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Boston Dynamics takes big jump with two-legged Handle robot

Boston Dynamics takes big jump with two-legged Handle robot

Robot can jump, roll down stairs and a snowy hill without its losing balance

Robotics company Boston Dynamics has built a two-legged, wheeled robot that can roll down a flight of stairs and jump on and off a table, all while maintaining its balance and speed.

Handle, a 6-foot, 5-inch tall robot, can travel at 9 mph and jump four feet, according to Boston Dynamics, a Alphabet-owned company, which posted a video of the robot on YouTube.

With 10 actuated joints, the robot has a range of 15 miles on one battery charge.

What has attracted attention to the Handle video, which was posted on Monday and had more than 1.5 million views by Tuesday afternoon, is the robot's ability to balance itself while moving, jumping and even having one leg roll up a ramp while the other leg rolls across the floor beside it.

"Handle uses many of the same dynamics, balance and mobile manipulation principles found in the quadruped and biped robots we build, but with only about 10 actuated joints, it is significantly less complex," Boston Dynamics said in the video. "Wheels are efficient on flat surfaces while legs can go almost anywhere."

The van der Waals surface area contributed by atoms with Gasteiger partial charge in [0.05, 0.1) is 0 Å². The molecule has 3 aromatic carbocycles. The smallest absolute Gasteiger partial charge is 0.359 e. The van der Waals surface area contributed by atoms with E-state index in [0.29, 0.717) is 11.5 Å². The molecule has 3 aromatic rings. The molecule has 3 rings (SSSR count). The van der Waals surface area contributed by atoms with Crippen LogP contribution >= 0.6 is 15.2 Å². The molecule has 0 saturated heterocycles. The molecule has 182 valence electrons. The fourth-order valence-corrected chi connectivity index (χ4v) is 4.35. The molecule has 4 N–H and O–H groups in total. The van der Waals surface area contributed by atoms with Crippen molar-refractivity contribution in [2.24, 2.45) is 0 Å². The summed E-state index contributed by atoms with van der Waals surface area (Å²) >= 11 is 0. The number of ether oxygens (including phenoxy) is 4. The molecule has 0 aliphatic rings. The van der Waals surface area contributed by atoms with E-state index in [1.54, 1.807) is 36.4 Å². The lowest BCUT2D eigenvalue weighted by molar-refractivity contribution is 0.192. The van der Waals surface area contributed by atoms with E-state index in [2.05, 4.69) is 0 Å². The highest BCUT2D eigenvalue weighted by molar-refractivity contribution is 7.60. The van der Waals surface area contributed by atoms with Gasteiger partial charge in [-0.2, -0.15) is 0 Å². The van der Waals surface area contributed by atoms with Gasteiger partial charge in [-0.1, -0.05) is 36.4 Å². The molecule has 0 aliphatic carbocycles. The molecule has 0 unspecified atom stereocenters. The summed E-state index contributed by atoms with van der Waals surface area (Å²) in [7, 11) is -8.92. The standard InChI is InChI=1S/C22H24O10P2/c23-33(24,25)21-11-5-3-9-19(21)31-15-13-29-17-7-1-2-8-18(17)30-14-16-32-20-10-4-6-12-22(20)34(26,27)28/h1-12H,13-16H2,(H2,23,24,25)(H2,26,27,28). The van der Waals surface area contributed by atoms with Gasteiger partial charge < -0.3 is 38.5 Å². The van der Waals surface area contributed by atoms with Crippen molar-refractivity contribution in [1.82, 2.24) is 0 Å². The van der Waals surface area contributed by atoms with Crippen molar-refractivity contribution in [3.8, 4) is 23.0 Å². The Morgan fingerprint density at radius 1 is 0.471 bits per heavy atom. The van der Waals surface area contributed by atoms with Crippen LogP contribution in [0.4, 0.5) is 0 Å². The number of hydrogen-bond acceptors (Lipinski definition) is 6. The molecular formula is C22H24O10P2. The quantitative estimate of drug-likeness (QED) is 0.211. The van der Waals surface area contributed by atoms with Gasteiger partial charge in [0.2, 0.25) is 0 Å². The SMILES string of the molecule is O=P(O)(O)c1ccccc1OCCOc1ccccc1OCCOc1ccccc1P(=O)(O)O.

Boston Dynamics did not respond to a request for comment.

A few years ago, the company's two-legged Atlas humanoid robots were used by several robotics teams to compete in the DARPA Robotics Challenge.

While some robots were able to open and walk through doors, climb stairs and walk over rubble, the ones that succeeded were often shaky and struggled to balance.

Programming the ability to balance into a two-legged robot is a challenging task, and Boston Dynamics has taken a huge step in overcoming this obstacle, said Patrick Moorhead, an analyst with Moor Insights & Strategy. "First, it's on two limbs, which is harder than four. Wheels aren't necessarily easier than walking, and I'm impressed by the speed and nimble movement even when going down the stairs or across uneven or even slippery terrain."

The headless robot has two arms that are connected to the machine's hip area. The arms extend in back and are able to pick up and carry as much as 100 pounds.

With that ability, the robot could be used to deliver packages to customer's homes or within an enterprise, Moorhead said.

"I could see enterprises using this to deliver mail or even packages in an office environment and even moving parts around in a space-constrained environment like a factory," he added.

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